_____ 11. The manuscript is in correct form. Errors have been corrected with proper copyediting marks.
I give students a typeset version of these 11 criteria in the form of a rating sheet, with a blank before each one so it can be rated on a scale of 0 (Poor) to 10 (Great).
Development of the Checklist
I developed the checklist by first asking how I could tell students what skills they need to write good articles, then extended the criteria by comparing them with the advice given in numerous books on rhetoric, composition, and magazine writing. (I found particularly helpful the set of written standards Doug Hunt describes in Teaching With a Purpose, 1984.) I then asked several colleagues to comment on the list, and, finally, I tested the usefulness of the checklist in several writing classes. Later in this article, I will suggest an entirely different method for deriving a checklist for a writing course.
So far, students and colleagues have found this checklist a plausible tool. I still have hope, however, of finding someone who vigorously opposes it, because (as Geis points out) part of the beauty of a specific checklist is its ability to provoke disagreement and discussion among experts.
This checklist, like any description of the elements of good writing, is somewhat provisional and must change to reflect changing knowledge of writing, new approaches to teaching, new demands from editors, and the goals of each specific course. As examples of change, in the past decade many teachers have shifted from teaching the “rules” of writing to teaching writing as a “process,” and editors of many magazines have shifted to shorter, more people-centered articles.
What follows is a description of how I have used the criteria checklist in teaching magazine article writing.
The Checklist in Evaluation
Evaluation of a published article. I pass out the criteria sheet early in the term, asking students not to write on this copy and to bring the sheet to every class. As a first exercise with it, I ask them to select a successful article from a national publication, rate it according to each of the criteria, and come prepared to give examples of each of the criteria–drawn from the article they studied. This exercise usually produces some surprise as students come to realize that a successful article must do a great many things well and that successful authors nearly always meet all the criteria to a high degree.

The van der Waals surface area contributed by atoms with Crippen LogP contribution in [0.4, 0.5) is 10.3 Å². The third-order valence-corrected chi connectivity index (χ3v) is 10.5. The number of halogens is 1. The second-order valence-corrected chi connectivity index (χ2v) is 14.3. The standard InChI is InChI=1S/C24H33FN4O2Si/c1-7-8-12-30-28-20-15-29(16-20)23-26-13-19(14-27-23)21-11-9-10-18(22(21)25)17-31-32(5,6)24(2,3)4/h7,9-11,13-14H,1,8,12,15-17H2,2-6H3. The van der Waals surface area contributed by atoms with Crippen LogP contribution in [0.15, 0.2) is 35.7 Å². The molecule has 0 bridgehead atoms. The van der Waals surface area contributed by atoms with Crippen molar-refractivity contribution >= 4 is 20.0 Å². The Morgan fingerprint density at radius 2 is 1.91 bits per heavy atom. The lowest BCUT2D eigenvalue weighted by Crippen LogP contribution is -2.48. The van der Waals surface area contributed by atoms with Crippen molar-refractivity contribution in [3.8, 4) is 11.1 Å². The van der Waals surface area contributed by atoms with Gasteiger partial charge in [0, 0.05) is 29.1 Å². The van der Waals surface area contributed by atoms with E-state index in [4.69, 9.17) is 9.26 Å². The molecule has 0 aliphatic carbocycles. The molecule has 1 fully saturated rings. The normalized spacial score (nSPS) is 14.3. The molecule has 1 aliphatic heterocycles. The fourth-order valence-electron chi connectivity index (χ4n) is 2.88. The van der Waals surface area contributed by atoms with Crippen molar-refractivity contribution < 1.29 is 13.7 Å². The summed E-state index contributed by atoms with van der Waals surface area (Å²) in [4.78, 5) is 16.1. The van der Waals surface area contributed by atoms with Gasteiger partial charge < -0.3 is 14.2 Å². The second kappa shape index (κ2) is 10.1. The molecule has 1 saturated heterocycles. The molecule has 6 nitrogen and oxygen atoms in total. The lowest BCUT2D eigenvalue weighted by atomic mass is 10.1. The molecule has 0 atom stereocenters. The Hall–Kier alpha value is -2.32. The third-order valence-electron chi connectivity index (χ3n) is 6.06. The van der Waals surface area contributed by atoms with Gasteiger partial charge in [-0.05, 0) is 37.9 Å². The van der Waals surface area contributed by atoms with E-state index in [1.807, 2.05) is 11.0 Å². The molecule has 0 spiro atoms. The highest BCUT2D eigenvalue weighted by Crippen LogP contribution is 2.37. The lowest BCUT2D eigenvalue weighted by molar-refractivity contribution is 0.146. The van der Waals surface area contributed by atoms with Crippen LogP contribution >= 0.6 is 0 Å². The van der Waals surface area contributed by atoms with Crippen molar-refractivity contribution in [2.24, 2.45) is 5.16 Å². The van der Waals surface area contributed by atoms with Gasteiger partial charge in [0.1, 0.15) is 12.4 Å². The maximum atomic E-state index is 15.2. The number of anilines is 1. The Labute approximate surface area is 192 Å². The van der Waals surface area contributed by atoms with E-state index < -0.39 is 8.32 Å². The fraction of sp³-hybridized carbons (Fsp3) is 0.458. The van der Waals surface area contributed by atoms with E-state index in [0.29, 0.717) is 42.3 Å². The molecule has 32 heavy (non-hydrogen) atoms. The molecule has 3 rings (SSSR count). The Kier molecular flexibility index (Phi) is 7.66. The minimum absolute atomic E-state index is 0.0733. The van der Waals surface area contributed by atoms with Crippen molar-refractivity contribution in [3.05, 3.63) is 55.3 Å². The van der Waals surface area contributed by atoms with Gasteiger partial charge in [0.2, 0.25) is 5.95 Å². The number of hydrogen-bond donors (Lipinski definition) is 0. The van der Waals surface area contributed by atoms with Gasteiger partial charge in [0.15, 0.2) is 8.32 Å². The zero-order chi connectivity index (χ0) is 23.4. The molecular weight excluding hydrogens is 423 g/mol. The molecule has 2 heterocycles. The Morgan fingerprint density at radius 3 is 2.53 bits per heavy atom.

Evaluation of an imperfect article. Next, I give them an article in which the author does not meet all the criteria equally well–usually chosen from a local student publication. We name and discuss what the author has done well and badly and talk about how the piece could have been improved.
Evaluation of one another. When they turn in their first assignments, I ask them to proofread one another’s work. For the second assignment, I ask them to go further–to evaluate one another’s work according to each item on the criteria sheet and to discuss that evaluation with the author. This helps them see what other students are doing, it helps them see their own work more objectively, and it prepares them for the evaluation I will make of their work.
Teacher evaluation of student work. Evaluating student writing is a constant challenge. Writing teachers have difficulty deciding what to critique and may focus on grammatical errors at the expense of other elements of writing. Students may feel that teachers criticize them for unimportant details and miss the strong points of their writing. The criteria sheet helps establish just what you expect students to work toward and how well you think they are doing. Most students seem grateful to have the criteria spelled out, even when you tell them this is only an approximation.
Before the first assignment in my course, I ask to see a sample of the student’s best writing. I do not grade this, but when I give it back, I give my overall impressions, then evaluate it according to each item in the criteria sheet–identifying each area of strength and weakness. This tells students in detail what I think of their writing and where I think it needs improvement.
As they turn in work, I continue to evaluate it using the criteria checklist, so they always know what they are being judged on. No student is ready to be evaluated on all criteria equally at the start of the course, so I tell they which ones to focus on. Certain criteria, such as number 3 (audience) cannot be judged at all until we have covered them in class.
Self-evaluation. On later assignments, I require students to turn in a self-evaluation with each paper–using the criteria sheet to indicate what they think they did well and badly. The criteria sheet also serves as a guide for revising their own work before they turn it in.
The Checklist in Course Design
Course organization. The criteria checklist serves as a course outline–not an outline of course sequence, but an outline of course content. I often use it by keying specific classes to items on the checklist (“Next time we will discuss types of articles, number 4 on the list”). It provides a constant reminder to me and to the students of just what the course is about. By giving names to the most important elements of good writing, the checklist helps students stay focused. Gradually, they build up categories of perception around these named criteria, and they develop the ability to discuss their own writing, the writing of their peers, and published writing more intelligently and more helpfully. It may even make them better writers.